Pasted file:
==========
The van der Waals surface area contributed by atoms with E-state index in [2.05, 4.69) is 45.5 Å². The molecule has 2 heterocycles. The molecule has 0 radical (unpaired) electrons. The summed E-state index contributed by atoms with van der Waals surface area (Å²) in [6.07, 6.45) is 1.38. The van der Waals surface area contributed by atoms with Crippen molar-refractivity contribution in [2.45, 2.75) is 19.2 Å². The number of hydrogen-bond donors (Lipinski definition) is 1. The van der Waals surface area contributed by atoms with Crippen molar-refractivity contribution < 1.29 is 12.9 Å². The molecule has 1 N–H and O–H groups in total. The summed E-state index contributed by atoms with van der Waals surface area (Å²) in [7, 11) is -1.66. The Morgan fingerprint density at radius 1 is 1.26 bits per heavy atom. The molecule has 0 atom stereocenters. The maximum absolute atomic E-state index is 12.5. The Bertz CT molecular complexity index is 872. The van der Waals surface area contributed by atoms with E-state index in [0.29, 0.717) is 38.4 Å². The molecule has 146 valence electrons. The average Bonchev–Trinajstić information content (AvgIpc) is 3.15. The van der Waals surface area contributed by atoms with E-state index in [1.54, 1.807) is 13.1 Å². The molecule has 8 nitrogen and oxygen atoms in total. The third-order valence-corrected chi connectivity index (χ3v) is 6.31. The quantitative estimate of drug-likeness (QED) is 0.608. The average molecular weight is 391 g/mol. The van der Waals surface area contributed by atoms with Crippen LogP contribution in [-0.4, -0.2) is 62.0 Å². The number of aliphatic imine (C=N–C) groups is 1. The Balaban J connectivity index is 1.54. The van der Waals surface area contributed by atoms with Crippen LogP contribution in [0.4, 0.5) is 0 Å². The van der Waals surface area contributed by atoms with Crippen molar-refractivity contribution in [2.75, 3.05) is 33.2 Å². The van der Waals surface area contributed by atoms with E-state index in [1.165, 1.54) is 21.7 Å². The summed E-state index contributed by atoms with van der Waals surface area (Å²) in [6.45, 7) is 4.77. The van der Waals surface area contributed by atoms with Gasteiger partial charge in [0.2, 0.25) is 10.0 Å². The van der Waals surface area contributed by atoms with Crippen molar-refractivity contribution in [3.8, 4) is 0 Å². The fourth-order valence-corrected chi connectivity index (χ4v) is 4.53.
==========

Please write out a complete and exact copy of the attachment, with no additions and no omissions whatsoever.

The van der Waals surface area contributed by atoms with E-state index in [2.05, 4.69) is 45.5 Å². The molecule has 2 heterocycles. The molecule has 0 radical (unpaired) electrons. The summed E-state index contributed by atoms with van der Waals surface area (Å²) in [6.07, 6.45) is 1.38. The van der Waals surface area contributed by atoms with Crippen molar-refractivity contribution in [2.45, 2.75) is 19.2 Å². The number of hydrogen-bond donors (Lipinski definition) is 1. The van der Waals surface area contributed by atoms with Crippen molar-refractivity contribution < 1.29 is 12.9 Å². The molecule has 1 N–H and O–H groups in total. The summed E-state index contributed by atoms with van der Waals surface area (Å²) in [7, 11) is -1.66. The Morgan fingerprint density at radius 1 is 1.26 bits per heavy atom. The molecule has 0 atom stereocenters. The maximum absolute atomic E-state index is 12.5. The Bertz CT molecular complexity index is 872. The van der Waals surface area contributed by atoms with E-state index in [0.29, 0.717) is 38.4 Å². The molecule has 146 valence electrons. The average Bonchev–Trinajstić information content (AvgIpc) is 3.15. The van der Waals surface area contributed by atoms with E-state index in [1.54, 1.807) is 13.1 Å². The molecule has 8 nitrogen and oxygen atoms in total. The third-order valence-corrected chi connectivity index (χ3v) is 6.31. The quantitative estimate of drug-likeness (QED) is 0.608. The average molecular weight is 391 g/mol. The van der Waals surface area contributed by atoms with Crippen LogP contribution in [-0.4, -0.2) is 62.0 Å². The number of aliphatic imine (C=N–C) groups is 1. The Balaban J connectivity index is 1.54. The van der Waals surface area contributed by atoms with Crippen LogP contribution in [0.4, 0.5) is 0 Å². The van der Waals surface area contributed by atoms with Crippen molar-refractivity contribution in [2.75, 3.05) is 33.2 Å². The van der Waals surface area contributed by atoms with E-state index in [1.165, 1.54) is 21.7 Å². The summed E-state index contributed by atoms with van der Waals surface area (Å²) in [6.45, 7) is 4.77. The van der Waals surface area contributed by atoms with Gasteiger partial charge in [0.2, 0.25) is 10.0 Å². The van der Waals surface area contributed by atoms with Crippen molar-refractivity contribution in [3.8, 4) is 0 Å². The fourth-order valence-corrected chi connectivity index (χ4v) is 4.53.